People who hold to the “falling water” model in the face of this evidence are the true anti-science religious zealots, kind of like Urban VIII.

  • I get the feeling that Bloomberg and Doctoroff know what the right thing to do is, but they simply lack the gumption to deal with the intertia that has built up over the years.

  • Ace

    What we need are more trains more often. Especially late at night.

  • Nightmare for NYC

    I wouldn’t assume that Bloomberg and Doctoroff are necessarily on the same page, people.

  • Clarence

    I second the Honker nomination.

  • Karni neglected to mention that Horodniceanu is not merely a “traffic” engineer but a “transportation” engineer by trade, and he and his firm, Urbitran, are big in both public transit planning and engineering, and urban planning. In fact, Urbitran has done a lot of work for Metro-North Rail, and produces dozens of public transit studies/recommendations in New York and across the nation, each year. And while Karni was busy painting Mr. Horodniceanu with a “Traffic-only” brush, she neglected to mention that Ms. Sadik-Khan is an attorney by trade.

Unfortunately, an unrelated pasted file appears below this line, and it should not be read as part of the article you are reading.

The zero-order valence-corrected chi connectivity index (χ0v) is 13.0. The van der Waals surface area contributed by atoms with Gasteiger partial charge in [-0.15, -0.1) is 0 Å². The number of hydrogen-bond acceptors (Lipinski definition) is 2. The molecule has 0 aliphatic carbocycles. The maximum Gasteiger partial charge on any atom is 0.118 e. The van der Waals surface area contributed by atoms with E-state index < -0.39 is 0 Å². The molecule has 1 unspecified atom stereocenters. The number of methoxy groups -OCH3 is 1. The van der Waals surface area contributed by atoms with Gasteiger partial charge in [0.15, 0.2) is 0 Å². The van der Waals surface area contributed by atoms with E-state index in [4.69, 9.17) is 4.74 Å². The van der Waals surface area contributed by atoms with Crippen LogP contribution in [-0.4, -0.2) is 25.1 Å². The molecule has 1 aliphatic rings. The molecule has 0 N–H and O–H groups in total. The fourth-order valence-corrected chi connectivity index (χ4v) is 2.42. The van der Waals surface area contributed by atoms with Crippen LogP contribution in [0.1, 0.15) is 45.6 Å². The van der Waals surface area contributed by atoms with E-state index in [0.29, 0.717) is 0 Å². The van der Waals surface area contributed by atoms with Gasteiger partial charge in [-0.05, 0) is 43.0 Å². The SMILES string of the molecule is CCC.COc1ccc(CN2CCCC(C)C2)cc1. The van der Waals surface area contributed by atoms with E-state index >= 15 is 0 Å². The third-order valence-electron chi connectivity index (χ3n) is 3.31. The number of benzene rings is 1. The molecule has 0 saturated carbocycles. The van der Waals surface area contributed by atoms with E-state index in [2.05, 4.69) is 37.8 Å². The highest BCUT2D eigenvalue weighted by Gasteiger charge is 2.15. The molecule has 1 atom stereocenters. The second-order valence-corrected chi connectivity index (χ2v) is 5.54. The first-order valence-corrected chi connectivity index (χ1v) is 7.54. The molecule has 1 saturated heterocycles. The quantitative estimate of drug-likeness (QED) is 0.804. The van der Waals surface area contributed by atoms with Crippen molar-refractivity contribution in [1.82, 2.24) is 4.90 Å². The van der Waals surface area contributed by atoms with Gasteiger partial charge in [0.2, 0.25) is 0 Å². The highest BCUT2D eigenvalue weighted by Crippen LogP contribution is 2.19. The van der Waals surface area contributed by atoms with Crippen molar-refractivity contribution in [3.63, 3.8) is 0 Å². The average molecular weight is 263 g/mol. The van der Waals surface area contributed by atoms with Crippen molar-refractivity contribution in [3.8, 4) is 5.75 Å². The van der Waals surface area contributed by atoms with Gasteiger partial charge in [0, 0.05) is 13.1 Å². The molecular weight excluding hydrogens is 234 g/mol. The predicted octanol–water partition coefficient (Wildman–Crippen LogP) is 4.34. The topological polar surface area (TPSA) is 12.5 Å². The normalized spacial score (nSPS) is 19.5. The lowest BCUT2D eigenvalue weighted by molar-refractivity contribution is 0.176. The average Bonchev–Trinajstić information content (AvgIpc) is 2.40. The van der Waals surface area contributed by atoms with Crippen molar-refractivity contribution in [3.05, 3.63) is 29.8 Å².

Perhaps even more to the point, her assertion that Mr. Horodniceanu would generally ignore public transit is baseless and not far from a smear. No one in such a position could reasonably do so, and it defies logic and common sense to even suggest it. It’s also absurd to suggest that one could ignore traffic and its effect and every New Yorker’s life…as well as those of us “Bridge-and-tunnelers”. And since Ms. Karni pointed out that neither party was interviewed for her piece, how in the world does she know his “vision” – or hers, for that matter?

    The candidates are both very intelligent and experienced people. They should be asked what their positions are on the issues, rather than have baseless assumptions drawn by a so-called “journalist.”

  • Boerum


    Does Horodniceanu know anything about bikes and pedestrians? Are the sources above who describe him as an “old school” traffic engineer mischaracterizing his work? What kind of work is Urbitran doing in NYC anyway?

  • Boerum – As far as I know, Urbitran actually has a fulltime employee who works solely on bicycle-related (path) engagements, to give you an example of their diversity. And while Urbitran was launched as a traffic engineering firm, I believe that its combined work in transit planning, urban planning, and architecture (including architecture of commuter rail facilities) far outweighs pure traffic engineering. It’s just too convenient to call Michael Horodniceanu a traffic engineer, as it would be equally unfair to call Ms. Sadik-Khan a “lawyer.” I am just saying, play fair, and don’t make assumptions when you have no evidence. Neither candidate spoke to the writer of the SUN piece…so how does she know their “vision?” And I believe that Mr. Horodniceanu visited the London Transport ommissioner to discuss congestion pricing, 2 or 3 years ago.